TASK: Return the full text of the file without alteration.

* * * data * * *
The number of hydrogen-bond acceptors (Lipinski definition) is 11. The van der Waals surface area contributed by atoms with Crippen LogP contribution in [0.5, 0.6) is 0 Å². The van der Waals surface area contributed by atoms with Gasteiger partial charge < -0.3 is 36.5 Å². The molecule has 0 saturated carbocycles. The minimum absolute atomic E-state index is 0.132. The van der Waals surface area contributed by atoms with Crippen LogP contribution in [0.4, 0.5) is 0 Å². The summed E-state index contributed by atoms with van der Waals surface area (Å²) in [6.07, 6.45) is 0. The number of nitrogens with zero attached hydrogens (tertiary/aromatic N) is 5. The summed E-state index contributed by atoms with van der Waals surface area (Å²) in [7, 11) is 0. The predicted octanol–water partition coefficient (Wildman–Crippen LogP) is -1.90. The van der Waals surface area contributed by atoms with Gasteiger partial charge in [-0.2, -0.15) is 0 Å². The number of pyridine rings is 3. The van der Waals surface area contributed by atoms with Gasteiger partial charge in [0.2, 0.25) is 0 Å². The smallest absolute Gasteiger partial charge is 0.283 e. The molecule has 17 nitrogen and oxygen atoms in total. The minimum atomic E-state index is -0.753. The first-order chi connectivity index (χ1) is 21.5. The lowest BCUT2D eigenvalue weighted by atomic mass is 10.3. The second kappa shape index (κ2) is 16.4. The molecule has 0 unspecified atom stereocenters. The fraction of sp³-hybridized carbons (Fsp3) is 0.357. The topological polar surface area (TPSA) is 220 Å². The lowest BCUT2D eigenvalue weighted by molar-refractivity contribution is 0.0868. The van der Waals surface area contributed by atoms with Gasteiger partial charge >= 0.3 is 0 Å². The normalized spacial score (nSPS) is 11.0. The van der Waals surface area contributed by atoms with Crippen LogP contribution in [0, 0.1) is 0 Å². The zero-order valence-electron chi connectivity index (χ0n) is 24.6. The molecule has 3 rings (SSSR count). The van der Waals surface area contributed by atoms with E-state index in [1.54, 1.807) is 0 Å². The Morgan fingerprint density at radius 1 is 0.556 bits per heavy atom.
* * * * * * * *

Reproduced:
The number of hydrogen-bond acceptors (Lipinski definition) is 11. The van der Waals surface area contributed by atoms with Crippen LogP contribution in [0.5, 0.6) is 0 Å². The van der Waals surface area contributed by atoms with Gasteiger partial charge < -0.3 is 36.5 Å². The molecule has 0 saturated carbocycles. The minimum absolute atomic E-state index is 0.132. The van der Waals surface area contributed by atoms with Crippen LogP contribution in [0.4, 0.5) is 0 Å². The summed E-state index contributed by atoms with van der Waals surface area (Å²) in [6.07, 6.45) is 0. The number of nitrogens with zero attached hydrogens (tertiary/aromatic N) is 5. The summed E-state index contributed by atoms with van der Waals surface area (Å²) in [7, 11) is 0. The predicted octanol–water partition coefficient (Wildman–Crippen LogP) is -1.90. The van der Waals surface area contributed by atoms with Gasteiger partial charge in [-0.2, -0.15) is 0 Å². The number of pyridine rings is 3. The van der Waals surface area contributed by atoms with Gasteiger partial charge in [0.2, 0.25) is 0 Å². The smallest absolute Gasteiger partial charge is 0.283 e. The molecule has 17 nitrogen and oxygen atoms in total. The minimum atomic E-state index is -0.753. The first-order chi connectivity index (χ1) is 21.5. The lowest BCUT2D eigenvalue weighted by atomic mass is 10.3. The second kappa shape index (κ2) is 16.4. The molecule has 0 unspecified atom stereocenters. The fraction of sp³-hybridized carbons (Fsp3) is 0.357. The topological polar surface area (TPSA) is 220 Å². The lowest BCUT2D eigenvalue weighted by molar-refractivity contribution is 0.0868. The van der Waals surface area contributed by atoms with Gasteiger partial charge >= 0.3 is 0 Å². The normalized spacial score (nSPS) is 11.0. The van der Waals surface area contributed by atoms with Crippen LogP contribution in [0, 0.1) is 0 Å². The zero-order valence-electron chi connectivity index (χ0n) is 24.6. The molecule has 3 rings (SSSR count). The van der Waals surface area contributed by atoms with E-state index in [1.54, 1.807) is 0 Å². The Morgan fingerprint density at radius 1 is 0.556 bits per heavy atom.